§12. THE LEVEL
Consists of a long rule, straight on one edge, about 10 or 12 feet in length, and another piece fixed to the other edge of the rule, perpendicular to, and in the middle of the length, and the sides of this piece in the same plane as the sides of the rule ; this last piece having a straight line on one side perpendicular to the straight edge of the rule. The standing piece is generally mortised into the other, and firmly braced on each side, in order to secure it from accidents, and has its upper end kerfed in three places, one through the perpendicular line, and one on each side. The straight edge of the transverse piece has a hole or notch cut out on the under side equal on each side of the perpendicular lines. A plummet is suspended by a string from the middle kerf at the top of the standing piece, so that when hanging at length, the bottom of the plummet may not reach to the straight edge, but vibrate freely in the hole or notch. When the straight edge of the level is applied to two distant points, and the two sides placed vertically, the plummet hanging freely, and coinciding with the straight line on the standing piece, then these two points are level: but if not, let us suppose that one of the points is at the given height, the other point must be lowered or heightened according as the case may require; and the level applied each time, until the thread is brought to a coincidence with the perpendicular line. By two points, is meant two surfaces of contact, as two blocks of wood or chips, or the upper edges of two distant beams.
The use of the level in carpentry, is to lay the upper edges of joists in naked flooring horizontal, by first levelling two beams as remote from each other as the length of the level will allow ; the plummet may then be taken off, and the level may be used as a straight edge. In the levelling of joists, it is best to make two remote joists level first in themselves, that is, each throughout its own length, then the two level with each other; after this, bring one end of the intermediate joists straight with the two levelled ones, then the other end of the joists in the same manner, then try the straight edge longitudinally on each intermediate joist, and such as are found to be hollow, must be furred up straight.
§ 13. TO ADJUST THE LEVEL.
Place it in its vertical situation upon two pins or blocks of wood then, if the plummet be hanging freely, and settle upon the line on the standing piece, or if not, one end being raised, or the other end lowered, to make it do so, turn the level end for end, and if the plummet fall upon the line, the level is just ; but if not, the bottom edge must be shot straight, and as much taken off the one end as you may think necessary; then trying the level first one way and then the other as before, and if a coincidence takes place between the thread and the line, the level is adjusted; but if not, the operation must be repeated till it come true.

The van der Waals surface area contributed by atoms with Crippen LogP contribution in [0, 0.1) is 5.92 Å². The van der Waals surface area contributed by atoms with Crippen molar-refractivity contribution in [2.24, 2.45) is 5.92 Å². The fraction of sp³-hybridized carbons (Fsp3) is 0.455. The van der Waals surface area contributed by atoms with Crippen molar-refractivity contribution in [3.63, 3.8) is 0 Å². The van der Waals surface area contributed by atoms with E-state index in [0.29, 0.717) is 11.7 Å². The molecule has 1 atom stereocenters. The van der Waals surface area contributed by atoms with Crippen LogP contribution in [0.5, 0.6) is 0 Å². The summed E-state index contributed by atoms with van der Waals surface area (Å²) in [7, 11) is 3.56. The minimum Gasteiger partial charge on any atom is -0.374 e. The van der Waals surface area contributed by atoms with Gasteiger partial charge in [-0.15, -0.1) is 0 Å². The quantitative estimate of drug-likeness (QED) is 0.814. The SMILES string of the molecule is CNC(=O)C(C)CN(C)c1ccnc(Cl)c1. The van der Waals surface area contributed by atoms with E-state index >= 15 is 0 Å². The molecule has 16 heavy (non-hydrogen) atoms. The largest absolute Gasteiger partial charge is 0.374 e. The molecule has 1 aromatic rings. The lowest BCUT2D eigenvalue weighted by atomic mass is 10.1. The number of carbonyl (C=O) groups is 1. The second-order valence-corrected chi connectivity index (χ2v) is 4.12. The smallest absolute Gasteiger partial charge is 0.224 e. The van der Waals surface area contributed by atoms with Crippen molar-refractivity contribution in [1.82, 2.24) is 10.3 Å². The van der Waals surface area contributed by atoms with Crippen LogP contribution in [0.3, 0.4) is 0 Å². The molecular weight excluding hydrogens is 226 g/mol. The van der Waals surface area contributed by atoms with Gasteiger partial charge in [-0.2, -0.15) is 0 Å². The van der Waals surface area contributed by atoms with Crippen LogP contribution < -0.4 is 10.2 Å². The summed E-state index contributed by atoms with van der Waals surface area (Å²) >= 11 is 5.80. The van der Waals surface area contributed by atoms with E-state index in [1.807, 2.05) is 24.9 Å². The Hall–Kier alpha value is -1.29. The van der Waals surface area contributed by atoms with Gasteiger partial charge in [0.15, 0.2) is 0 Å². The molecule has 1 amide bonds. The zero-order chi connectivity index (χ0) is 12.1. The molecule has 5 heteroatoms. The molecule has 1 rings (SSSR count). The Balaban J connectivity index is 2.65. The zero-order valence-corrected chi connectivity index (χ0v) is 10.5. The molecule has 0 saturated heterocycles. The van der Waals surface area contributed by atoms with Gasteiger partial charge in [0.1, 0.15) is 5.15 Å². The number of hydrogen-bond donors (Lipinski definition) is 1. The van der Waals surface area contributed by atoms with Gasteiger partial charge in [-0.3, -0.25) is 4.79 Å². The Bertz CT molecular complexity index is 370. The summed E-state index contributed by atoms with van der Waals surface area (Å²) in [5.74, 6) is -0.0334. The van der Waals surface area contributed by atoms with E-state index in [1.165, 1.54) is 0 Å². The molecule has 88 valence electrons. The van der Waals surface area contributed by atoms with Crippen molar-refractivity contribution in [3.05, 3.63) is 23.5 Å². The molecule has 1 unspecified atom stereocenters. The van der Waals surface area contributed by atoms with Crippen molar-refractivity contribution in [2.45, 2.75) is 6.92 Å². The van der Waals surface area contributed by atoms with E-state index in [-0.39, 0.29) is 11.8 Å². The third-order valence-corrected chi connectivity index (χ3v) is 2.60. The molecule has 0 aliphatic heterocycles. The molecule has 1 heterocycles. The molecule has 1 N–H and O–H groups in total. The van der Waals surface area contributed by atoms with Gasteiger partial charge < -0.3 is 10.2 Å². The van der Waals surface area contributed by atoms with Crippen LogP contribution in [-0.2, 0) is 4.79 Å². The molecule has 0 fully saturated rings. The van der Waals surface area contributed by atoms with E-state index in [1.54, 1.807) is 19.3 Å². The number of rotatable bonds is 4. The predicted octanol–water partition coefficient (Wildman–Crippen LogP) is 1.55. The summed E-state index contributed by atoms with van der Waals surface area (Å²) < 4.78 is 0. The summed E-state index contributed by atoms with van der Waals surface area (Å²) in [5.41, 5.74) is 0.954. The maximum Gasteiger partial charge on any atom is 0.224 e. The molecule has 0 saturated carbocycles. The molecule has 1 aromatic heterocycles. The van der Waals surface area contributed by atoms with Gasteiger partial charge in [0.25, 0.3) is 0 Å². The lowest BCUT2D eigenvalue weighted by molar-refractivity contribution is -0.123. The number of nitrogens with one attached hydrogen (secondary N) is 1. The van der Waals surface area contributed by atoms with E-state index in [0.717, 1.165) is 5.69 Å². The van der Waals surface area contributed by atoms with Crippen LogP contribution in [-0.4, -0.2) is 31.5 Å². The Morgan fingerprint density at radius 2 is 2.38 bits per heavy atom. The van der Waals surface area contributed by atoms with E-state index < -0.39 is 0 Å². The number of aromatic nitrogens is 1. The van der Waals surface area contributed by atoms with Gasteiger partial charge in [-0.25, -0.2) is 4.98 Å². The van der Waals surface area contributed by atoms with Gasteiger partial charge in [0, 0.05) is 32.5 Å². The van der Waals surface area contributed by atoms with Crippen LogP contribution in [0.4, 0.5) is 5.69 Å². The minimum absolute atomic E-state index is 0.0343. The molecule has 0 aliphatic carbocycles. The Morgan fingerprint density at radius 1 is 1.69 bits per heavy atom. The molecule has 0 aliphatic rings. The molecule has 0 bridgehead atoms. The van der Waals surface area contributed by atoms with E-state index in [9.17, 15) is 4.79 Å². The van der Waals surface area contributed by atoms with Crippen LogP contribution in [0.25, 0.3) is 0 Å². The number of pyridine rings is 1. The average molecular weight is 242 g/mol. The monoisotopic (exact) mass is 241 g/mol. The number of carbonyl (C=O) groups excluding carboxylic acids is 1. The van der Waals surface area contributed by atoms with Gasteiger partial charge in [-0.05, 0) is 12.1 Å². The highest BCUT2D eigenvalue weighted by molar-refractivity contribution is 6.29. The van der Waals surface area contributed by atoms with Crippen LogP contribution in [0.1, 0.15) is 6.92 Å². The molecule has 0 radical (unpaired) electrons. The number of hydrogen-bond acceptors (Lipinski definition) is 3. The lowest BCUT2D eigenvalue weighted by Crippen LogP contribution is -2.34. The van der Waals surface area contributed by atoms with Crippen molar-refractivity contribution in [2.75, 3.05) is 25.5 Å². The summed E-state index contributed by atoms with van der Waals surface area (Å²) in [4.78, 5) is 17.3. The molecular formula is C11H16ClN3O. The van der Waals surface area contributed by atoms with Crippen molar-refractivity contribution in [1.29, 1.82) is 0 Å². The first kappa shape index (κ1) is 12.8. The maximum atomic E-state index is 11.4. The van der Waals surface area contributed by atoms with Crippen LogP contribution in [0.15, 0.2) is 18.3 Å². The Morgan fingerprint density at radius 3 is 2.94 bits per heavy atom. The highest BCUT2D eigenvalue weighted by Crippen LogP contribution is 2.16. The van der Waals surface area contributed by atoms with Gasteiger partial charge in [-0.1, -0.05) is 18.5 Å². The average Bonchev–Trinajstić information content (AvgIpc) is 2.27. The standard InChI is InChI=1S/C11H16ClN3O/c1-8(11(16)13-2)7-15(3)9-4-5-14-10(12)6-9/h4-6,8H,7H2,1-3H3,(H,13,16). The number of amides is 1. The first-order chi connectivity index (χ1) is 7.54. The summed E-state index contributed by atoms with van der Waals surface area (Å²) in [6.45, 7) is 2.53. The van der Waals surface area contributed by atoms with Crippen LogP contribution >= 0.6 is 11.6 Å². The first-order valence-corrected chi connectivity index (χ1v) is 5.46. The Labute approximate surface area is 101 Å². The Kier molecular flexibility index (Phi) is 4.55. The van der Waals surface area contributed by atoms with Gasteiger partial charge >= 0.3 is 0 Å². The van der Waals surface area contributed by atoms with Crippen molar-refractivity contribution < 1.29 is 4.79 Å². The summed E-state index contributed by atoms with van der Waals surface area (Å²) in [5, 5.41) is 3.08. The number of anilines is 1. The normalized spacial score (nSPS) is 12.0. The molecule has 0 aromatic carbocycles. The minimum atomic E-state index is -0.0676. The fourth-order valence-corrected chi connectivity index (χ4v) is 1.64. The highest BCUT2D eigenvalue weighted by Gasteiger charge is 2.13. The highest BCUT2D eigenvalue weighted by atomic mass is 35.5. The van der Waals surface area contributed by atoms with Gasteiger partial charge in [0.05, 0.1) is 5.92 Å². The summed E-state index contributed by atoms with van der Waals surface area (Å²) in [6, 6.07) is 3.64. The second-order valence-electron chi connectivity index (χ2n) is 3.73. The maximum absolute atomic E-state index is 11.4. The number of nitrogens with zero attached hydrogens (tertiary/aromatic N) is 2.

§ 14. THE PLUMB RULE
ls a prismatical piece of wood, with a line drawn down the middle of one of the· sides, parallel to the two adjacent arrises on the same face. Its use is to try the vertical position of posts, or other work perpendicular to the horizon, by means of a plummet suspended from the upper end of the rule, and a notch cut out at the foot, in order to allow room for the plummet to vibrate freely.
In order to put up a post perpendicular to the horizon, place the bottom of the post in its situation, and the sides as nearly vertical as the eye may direct; if the post stands insulated, it must be fixed in this position with temporary braces, at least from two adjoining sides; but if very heavy, from all the four sides; then try the plumb rule upon one side, and if the thread coincides with the line, that side of the post is already plumb, but if not, the top must be moved forwards or backwards, accordingly as it leans or hangs, as much as appears to be wanted, by previously moving the front and rear braces, and fixing them anew, while the other two remain, to stay the other sides : apply the plumb rule again as before, and if there be a coincidence between the line and the plummet thread, then that face is perpendicular, but if not, the several similar operations must be repeated till found to be so. Proceed in the same manner with the other two parallel sides of the post, until they are made plumb, and by this means the post will be set in a true vertical position.
§15. THE HAMMER
Consists of a piece of steel, through which passes a wooden handle perpendicularly; the steel is flat at one end, or in a small degree convex. The use of the hammer is for driving nails into wood by percussive force. The other end of the hammer, that is not used for driving nails, is sometimes made with claws, and sometimes with a rounded edge, like a semicylinder. The claws are for laying fast hold of the head of a nail, to be drawn out of a piece of wood; for this purpose the back of the hammer is rounded, so that the hammer, in the act of drawing the nail, may not penetrate with its other extremity into the wood; and this also lessens the distance of the force to be overcome from the fulcrum, and consequently increases the power employed. When the hammer is used, place the back of it upon the wood, and the claws so as to have the nail fast between them, lay hold of the handle and pull the contrary way to that side of it on which the nail is; then, if the force be sufficient, the nail will be drawn out of the wood, and the nail thus drawn will come out almost straight. Some people, instead of pulling the handle of the hammer the contrary way to the side on which the nail is on, (and thereby making it describe a circle in a plane, perpendicular to the surface of the wood, and through the longitudinal direction of the head,) turn the hammer sideways : the nails easier drawn by this way, but then the surface of the wood is more injured, as well as the nail, which is frequently so much bent as not to be of any more use. Claw hammers are chiefly used in the country; and those with their other extremity rounded like a cylinder, are used in town for clinching and rivetting. In driving a nail, when the hammer comes in contact with the head of the nail, if the striking surface is not perpendicular to the shank of the nail, the nail will not be driven into the wood, or only in a small degree, but will be bent sideways towards an oblique angle, and will thus frequently break the nail, unless it be well entered, and so strong as to resist the force acting thus obliquely. The reader must here observe, that no force can act with its full effect upon another, unless in a line perpendicular to the surface of contact.